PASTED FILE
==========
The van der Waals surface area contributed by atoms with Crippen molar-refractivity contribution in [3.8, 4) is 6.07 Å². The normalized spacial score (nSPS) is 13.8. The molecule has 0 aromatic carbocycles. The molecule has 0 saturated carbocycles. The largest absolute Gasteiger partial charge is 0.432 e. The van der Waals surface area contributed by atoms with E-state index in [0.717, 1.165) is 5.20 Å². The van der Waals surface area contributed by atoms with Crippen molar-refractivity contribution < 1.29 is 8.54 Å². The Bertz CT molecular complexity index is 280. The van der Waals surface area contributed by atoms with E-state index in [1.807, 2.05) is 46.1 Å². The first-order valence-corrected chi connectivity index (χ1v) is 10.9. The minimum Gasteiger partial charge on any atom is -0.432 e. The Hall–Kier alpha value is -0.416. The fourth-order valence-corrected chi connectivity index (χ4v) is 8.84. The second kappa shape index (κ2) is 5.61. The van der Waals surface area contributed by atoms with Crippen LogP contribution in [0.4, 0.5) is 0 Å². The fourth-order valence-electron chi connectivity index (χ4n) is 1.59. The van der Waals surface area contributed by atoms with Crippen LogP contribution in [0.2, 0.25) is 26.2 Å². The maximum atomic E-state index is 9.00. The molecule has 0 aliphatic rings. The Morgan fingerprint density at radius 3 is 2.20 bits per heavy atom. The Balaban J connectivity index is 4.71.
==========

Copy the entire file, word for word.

The van der Waals surface area contributed by atoms with Crippen molar-refractivity contribution in [3.8, 4) is 6.07 Å². The normalized spacial score (nSPS) is 13.8. The molecule has 0 aromatic carbocycles. The molecule has 0 saturated carbocycles. The largest absolute Gasteiger partial charge is 0.432 e. The van der Waals surface area contributed by atoms with E-state index in [0.717, 1.165) is 5.20 Å². The van der Waals surface area contributed by atoms with Crippen molar-refractivity contribution < 1.29 is 8.54 Å². The Bertz CT molecular complexity index is 280. The van der Waals surface area contributed by atoms with E-state index in [1.807, 2.05) is 46.1 Å². The first-order valence-corrected chi connectivity index (χ1v) is 10.9. The minimum Gasteiger partial charge on any atom is -0.432 e. The Hall–Kier alpha value is -0.416. The fourth-order valence-corrected chi connectivity index (χ4v) is 8.84. The second kappa shape index (κ2) is 5.61. The van der Waals surface area contributed by atoms with Crippen LogP contribution in [0.4, 0.5) is 0 Å². The fourth-order valence-electron chi connectivity index (χ4n) is 1.59. The van der Waals surface area contributed by atoms with Crippen LogP contribution in [0.2, 0.25) is 26.2 Å². The maximum atomic E-state index is 9.00. The molecule has 0 aliphatic rings. The Morgan fingerprint density at radius 3 is 2.20 bits per heavy atom. The Balaban J connectivity index is 4.71.